Former miners pose for a group photo at a reunion organised by the Black Miners Museum.
Former miners from Nottinghamshire and Yorkshire collieries attend a reunion where they shared memories of working in the industry. © Black Miners Museum /Nottingham News Centre Archives
Former miners from Nottinghamshire and Yorkshire collieries attend a reunion where they shared memories of working in the industry. © Black Miners Museum /Nottingham News Centre Archives

Black History Month in the Midlands

We're celebrating Black History Month by asking educators, creatives and community leaders to name places and spaces in the Midlands that are meaningful to them personally or to Black heritage in the region.

Thimblemill Library, Smethwick

Libraries were founded some 150 years ago on the principles of social justice and equality, so it's wonderful that Wal Warmington, an experienced teacher, trainer and tutor, has suggested Grade II listed Thimblemill Library in Smethwick for its service to a diverse community. The library was closed temporarily for lockdown, and remains closed until further notice.

In 2017 Thimblemill, built in 1937 to designs by architect Chester Button, was the first in the UK to be named a 'Library of Sanctuary' thanks to its work welcoming migrants and refugees.  

"As an educator I’m amazed at what Thimblemill Library has managed to offer the local community within the relatively small confines of its Art Deco building," said Wal.

"Entering the building I’m reminded of the feelings of wonder l used to experience when I was a child going to my local library in Deptford, south east London." 

Serving the community

Wal adds that with diminished resources due to austerity and cuts to council services, especially for young people, libraries like Thimblemill had responded admirably in providing a wide range of community activities.

"The thoughtful use of the building is reflected in the numerous ways spaces are created by simply pushing back the book stacks so that different activities can take place. I've seen and benefitted from some of these activities and witnessed how this special building has transformed and enhanced the lives of those taking part in or attending events."

Not only did the library offer outstanding provision for all ages and cultural groups, from yoga to learning English as a second language, it also hosted live music and drama. During Black History Month last year it ran Paul Magson's Marshall Street, set in Smethwick in 1965 around the historic visit of civil rights activist Malcolm X.

Wal, who attended a performance of the play, says it was very impressive work. He said: "Using humour and sharp social commentary the story explored the lives of local people and families from different racial backgrounds.

"Sadly, such racialised issues remain topical, which is why libraries such as Thimblemill are vital in bringing local communities together and in providing space for creative activities. We will all be poorer without such places to share stories and imagine being part of a better world."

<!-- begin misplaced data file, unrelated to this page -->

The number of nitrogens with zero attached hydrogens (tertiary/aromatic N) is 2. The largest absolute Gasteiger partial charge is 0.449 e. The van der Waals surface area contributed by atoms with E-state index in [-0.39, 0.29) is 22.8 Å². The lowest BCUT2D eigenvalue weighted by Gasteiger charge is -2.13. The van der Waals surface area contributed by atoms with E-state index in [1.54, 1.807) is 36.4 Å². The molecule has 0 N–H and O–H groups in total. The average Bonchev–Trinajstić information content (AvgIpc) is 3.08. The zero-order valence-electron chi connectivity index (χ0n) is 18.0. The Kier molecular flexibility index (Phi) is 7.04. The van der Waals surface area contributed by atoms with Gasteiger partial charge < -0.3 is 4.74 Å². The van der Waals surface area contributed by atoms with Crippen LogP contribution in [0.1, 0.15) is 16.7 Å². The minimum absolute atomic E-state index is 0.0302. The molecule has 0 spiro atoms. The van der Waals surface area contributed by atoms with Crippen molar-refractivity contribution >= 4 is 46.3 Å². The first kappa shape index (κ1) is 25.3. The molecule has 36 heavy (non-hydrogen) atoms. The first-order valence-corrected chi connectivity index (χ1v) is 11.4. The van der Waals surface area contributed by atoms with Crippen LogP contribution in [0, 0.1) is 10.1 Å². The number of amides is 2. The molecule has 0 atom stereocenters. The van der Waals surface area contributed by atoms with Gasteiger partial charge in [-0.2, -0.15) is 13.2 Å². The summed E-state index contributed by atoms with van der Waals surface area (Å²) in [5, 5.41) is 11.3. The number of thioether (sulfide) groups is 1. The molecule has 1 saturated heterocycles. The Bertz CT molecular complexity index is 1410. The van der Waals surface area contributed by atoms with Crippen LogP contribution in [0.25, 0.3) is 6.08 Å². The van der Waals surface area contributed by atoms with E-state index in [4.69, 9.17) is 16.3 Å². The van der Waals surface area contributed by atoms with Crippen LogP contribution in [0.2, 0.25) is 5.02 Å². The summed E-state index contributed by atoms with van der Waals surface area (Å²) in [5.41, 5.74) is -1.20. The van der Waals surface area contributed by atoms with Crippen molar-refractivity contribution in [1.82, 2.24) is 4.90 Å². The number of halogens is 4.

African-Caribbean miners in Nottinghamshire

There is a proud mining history in Nottinghamshire, but often omitted from the recollections and documents are the contributions of African-Caribbean miners to the industry.

One particular mine, Gedling Colliery, had a significant amount of Black miners, as well as workers from diverse communities across the world. Historian Norma Gregory, founder of the Black Miners Museum project, suggested Gedling Colliery as a place of significance for Black History Month.

"Through this project we’ve discovered that almost half of 50-plus collieries in Nottinghamshire had Black underground and surface workers," she says.

"The colliery with the most was Gedling, which was nicknamed the 'Pit of Nations' because of its diverse workforce. They’ve recently unveiled a mosaic on Gedling Country Park that features at least thirty flags around it, to represent the many nationalities that contributed to the UK mining industry," she adds. 

Brothers united by work

In the 1950s/60s, 25% of the pit’s 1,400-strong workforce was thought to have hailed from the Caribbean. The colliery’s union banner showed a Black miner alongside two white colleagues above the words, 'Brothers beneath the surface'.

The Black Miners Museum project, an initiative led by the social enterprise Nottingham News Centre CIC and supported by the Heritage Lottery Fund Midlands and East, partners and the public, has produced a unique collection of audio recordings, oral histories, the Digging Deep touring exhibition, rare mining artefacts, archive and contemporary images, along with a booklet and posters to help preserve and share the miners’ stories. 

Gedling Colliery was still in use until 1991, but after a fallow period, in 2014 Gedling Borough Council entered into a 25-year lease with the land owners and then in 2015 bought the land outright. Now known as Gedling Country Park it boasts some of the best views in the county, it also has a cafe perched on top of it, looking down on where the coal was once hauled up.

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